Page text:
A Russian rebel website has posted a statement by a Chechen Islamist group declaring "economic war" on Russia and claiming responsibility for the recent explosion at a hydroelectric plant in Siberia and a suicide bombing in Ingushetia.
A massive blast at the Sayano-Shushenskaya power station in southern Siberia on August 17 blew out the plant's walls and caused the turbine room to flood and killing at least 26 people. Dozens more are missing and presumed dead. On the same day, a suicide car bomber attacked a police headquarters in the Ingushetian city of Nazran, killing at least 25.
In a statement posted on the website kavkazcenter.org, the militant group Riyad-us Salihiin (Gardens of the Righteous) said it was responsible for both catastrophes and claimed it had sent fighters across Russia to stage assaults on gas and oil pipelines, power plants, and electricity lines.
It said militants had carried out an attack at Sayano-Shushenskaya by placing an antitank grenade in the turbine hall and later detonating it using a timer.
The statement came as Russian Prime Minister Vladimir Putin was visiting the plant. No Evidence
Chechen militants have carried out a number of terrorist attacks within Russia. Moscow blamed rebels for a series of apartment block bombings in Moscow and other cities in 1999, and used them as a precedent in launching a second military campaign in the North Caucasus republic.
This time, however, Moscow dismissed out of hand Riyad-us Salihiin's reported claim of responsibility for the blast at the hydroelectric plant.
Russian officials ruled out foul play early in their investigation of the plant explosion.
Russian media quoted Vladimir Markin, a spokesman for the Prosecutor-General's Office, as saying that "no trace of explosive material at the site of the accident" had been detected, and that there was no evidence that the blast was caused by terrorism.
Investigative journalist Andrei Soldatov, editor of agentura.ru, an online publication focusing on terrorism and security services, is skeptical of Riyad-us Salihiin's claim regarding Sayano-Shushenskaya.
"There is a 90 percent chance that this is a false claim and is simply an attempt to gain publicity," Soldatov says. "On the other hand, [Riyad-us Salihiin] has shown that they can do what they say they will do. In this case, however, there is no evidence to support their claim."Coming Out Of North Caucasus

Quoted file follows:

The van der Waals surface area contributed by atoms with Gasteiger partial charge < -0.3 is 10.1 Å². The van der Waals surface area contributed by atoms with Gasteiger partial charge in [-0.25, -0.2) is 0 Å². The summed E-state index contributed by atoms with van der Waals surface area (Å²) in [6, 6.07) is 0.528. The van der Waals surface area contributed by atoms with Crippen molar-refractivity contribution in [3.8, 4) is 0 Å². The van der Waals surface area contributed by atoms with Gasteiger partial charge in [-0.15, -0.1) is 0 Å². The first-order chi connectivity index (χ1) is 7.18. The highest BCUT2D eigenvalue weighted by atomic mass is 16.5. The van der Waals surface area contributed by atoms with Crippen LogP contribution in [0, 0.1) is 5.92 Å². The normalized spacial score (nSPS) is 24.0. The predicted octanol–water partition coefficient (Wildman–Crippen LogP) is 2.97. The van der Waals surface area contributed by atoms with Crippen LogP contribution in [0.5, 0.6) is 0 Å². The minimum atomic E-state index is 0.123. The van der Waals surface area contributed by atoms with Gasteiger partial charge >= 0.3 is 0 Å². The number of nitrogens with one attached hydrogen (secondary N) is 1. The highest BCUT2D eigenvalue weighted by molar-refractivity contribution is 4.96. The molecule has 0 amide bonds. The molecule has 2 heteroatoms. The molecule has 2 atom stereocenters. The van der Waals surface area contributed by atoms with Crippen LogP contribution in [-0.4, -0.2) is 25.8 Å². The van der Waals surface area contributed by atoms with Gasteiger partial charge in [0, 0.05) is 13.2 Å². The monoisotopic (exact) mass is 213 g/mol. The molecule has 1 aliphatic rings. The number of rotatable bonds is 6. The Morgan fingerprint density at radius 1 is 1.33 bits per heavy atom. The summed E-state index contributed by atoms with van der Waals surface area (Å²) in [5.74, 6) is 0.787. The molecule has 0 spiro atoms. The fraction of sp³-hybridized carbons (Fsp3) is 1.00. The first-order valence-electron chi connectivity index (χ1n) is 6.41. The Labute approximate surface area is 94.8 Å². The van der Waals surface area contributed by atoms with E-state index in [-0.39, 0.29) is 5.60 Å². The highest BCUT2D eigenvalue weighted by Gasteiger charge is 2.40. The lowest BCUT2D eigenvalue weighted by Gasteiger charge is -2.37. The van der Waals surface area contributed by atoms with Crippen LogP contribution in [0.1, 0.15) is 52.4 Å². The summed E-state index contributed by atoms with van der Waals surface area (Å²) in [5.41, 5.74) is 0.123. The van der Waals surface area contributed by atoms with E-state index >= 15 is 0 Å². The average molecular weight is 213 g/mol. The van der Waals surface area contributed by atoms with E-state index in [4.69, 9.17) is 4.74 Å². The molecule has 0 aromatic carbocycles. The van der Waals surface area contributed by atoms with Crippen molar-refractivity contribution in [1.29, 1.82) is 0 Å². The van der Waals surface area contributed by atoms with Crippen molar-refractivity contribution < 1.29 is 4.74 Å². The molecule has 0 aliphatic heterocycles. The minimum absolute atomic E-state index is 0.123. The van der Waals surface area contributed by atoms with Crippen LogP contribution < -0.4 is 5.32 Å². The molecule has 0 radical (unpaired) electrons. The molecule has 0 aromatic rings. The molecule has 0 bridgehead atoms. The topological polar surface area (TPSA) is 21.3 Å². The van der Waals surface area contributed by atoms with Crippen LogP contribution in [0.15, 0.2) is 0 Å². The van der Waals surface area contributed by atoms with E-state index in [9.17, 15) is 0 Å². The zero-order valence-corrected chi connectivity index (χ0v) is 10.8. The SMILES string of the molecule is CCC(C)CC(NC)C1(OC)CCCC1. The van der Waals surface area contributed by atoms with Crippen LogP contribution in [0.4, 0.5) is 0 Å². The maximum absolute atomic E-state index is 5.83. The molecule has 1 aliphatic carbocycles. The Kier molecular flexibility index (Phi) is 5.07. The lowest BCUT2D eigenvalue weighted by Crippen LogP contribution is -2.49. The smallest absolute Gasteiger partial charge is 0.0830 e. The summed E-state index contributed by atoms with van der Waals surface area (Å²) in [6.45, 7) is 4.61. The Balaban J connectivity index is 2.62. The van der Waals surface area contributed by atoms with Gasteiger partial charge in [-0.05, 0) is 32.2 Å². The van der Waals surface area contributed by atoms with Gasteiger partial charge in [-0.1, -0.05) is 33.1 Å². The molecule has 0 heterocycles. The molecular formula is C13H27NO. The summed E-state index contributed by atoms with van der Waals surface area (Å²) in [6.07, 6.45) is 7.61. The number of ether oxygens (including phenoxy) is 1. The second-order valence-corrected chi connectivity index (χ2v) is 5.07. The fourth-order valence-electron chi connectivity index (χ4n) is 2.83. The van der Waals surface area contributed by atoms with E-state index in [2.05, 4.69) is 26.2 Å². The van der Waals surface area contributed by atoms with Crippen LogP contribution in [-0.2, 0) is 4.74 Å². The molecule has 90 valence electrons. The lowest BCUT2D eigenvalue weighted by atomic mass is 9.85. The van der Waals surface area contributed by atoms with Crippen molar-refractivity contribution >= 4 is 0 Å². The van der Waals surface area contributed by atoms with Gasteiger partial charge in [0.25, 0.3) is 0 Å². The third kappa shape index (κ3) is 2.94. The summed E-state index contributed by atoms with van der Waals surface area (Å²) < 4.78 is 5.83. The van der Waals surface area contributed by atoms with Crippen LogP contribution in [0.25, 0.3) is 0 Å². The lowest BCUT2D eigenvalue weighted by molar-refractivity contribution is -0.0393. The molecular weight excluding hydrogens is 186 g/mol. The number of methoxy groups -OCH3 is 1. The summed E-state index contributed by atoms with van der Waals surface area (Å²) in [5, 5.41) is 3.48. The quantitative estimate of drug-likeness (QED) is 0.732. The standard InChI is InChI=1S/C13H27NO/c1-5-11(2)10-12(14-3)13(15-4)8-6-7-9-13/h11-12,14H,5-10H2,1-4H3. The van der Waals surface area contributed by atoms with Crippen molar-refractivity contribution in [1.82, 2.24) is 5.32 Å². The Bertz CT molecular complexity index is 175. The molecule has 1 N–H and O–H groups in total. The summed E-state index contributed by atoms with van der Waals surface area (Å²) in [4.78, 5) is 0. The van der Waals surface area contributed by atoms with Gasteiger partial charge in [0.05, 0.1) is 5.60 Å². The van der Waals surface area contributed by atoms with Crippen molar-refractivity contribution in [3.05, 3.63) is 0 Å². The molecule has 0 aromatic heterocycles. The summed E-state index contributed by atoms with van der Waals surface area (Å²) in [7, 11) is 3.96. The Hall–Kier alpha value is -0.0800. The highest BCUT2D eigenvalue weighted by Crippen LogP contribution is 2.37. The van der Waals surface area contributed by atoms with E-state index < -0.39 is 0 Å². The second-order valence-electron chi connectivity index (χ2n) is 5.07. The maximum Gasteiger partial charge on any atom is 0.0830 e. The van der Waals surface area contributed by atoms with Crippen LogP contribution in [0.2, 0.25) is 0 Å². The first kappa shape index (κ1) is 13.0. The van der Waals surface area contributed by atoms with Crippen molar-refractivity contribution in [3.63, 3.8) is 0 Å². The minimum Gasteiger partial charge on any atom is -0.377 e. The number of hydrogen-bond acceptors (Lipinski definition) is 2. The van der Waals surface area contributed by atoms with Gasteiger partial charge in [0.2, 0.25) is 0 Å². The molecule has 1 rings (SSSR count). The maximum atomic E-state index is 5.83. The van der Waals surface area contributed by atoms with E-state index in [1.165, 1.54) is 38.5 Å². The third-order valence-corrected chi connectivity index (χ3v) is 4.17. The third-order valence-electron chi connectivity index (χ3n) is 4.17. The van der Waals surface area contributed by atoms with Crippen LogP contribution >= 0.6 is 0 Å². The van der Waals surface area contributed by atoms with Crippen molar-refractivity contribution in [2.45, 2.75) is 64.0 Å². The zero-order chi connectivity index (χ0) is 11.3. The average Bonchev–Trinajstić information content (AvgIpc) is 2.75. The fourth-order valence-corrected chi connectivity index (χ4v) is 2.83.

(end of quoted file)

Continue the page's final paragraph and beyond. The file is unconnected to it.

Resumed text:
Riyad-us Salihiin, which the U.S. State Department classifies as a terrorist organization, was previously led by Shamil Basayev, the Chechen rebel leader who masterminded the Beslan school siege in 2004 and was killed in 2006.
The group was revived by Chechen guerrilla leader Doku Umarov, who seeks to establish an Islamic state across Russia's North Caucasus region.
Riyad-us Salihiin claimed responsibility for a bomb attack on June 22 that badly injured Ingushetian President Yunus-Bek Yevkurov.
Riyad-us Salihiin is seen as quite capable of the Nazran bombing.
Umarov was reported to have been killed or seriously injured in a special operation by Russian forces in June. But he contacted RFE/RL by telephone from an undisclosed location in Chechnya in July and said he was alive and moving freely within Chechnya and Daghestan.
Violence in the North Caucasus continues unabated, with near-daily attacks on law enforcement personnel and public officials. Riyad-us Salihiin's announcement came as four suicide bombers on bicycles killed four police officers and a female pedestrian in the Chechen capital, Grozny.
"We knew that four people riding bicycles were going to blow themselves up in Grozny," Chechen Interior Minister Ruslan Alkhanov told journalists in Grozny.
"After we received that information, police officers were working in all districts of Grozny, when one bandit blew himself up on Mayakovsky Street, killing two police officers and injuring one [officer] and another one blew himself up on Pervomaiskaya Street killing two police officers and one civilian woman."
It remains to be seen whether Riyad-us Salihiin will claim responsibility for the Grozny attacks. But Soldatov says the group is developing the ability to carry out attacks outside the Caucasus region in addition to stirring unrest within it.
"Among those in Chechnya in Umarov's group, there are people who are not from the Caucasus. There are some ethnic Russians who came to participate in the jihad," Soldatov says.
"So you cannot completely rule out the possibility that they can carry out such attacks far from the Caucasus."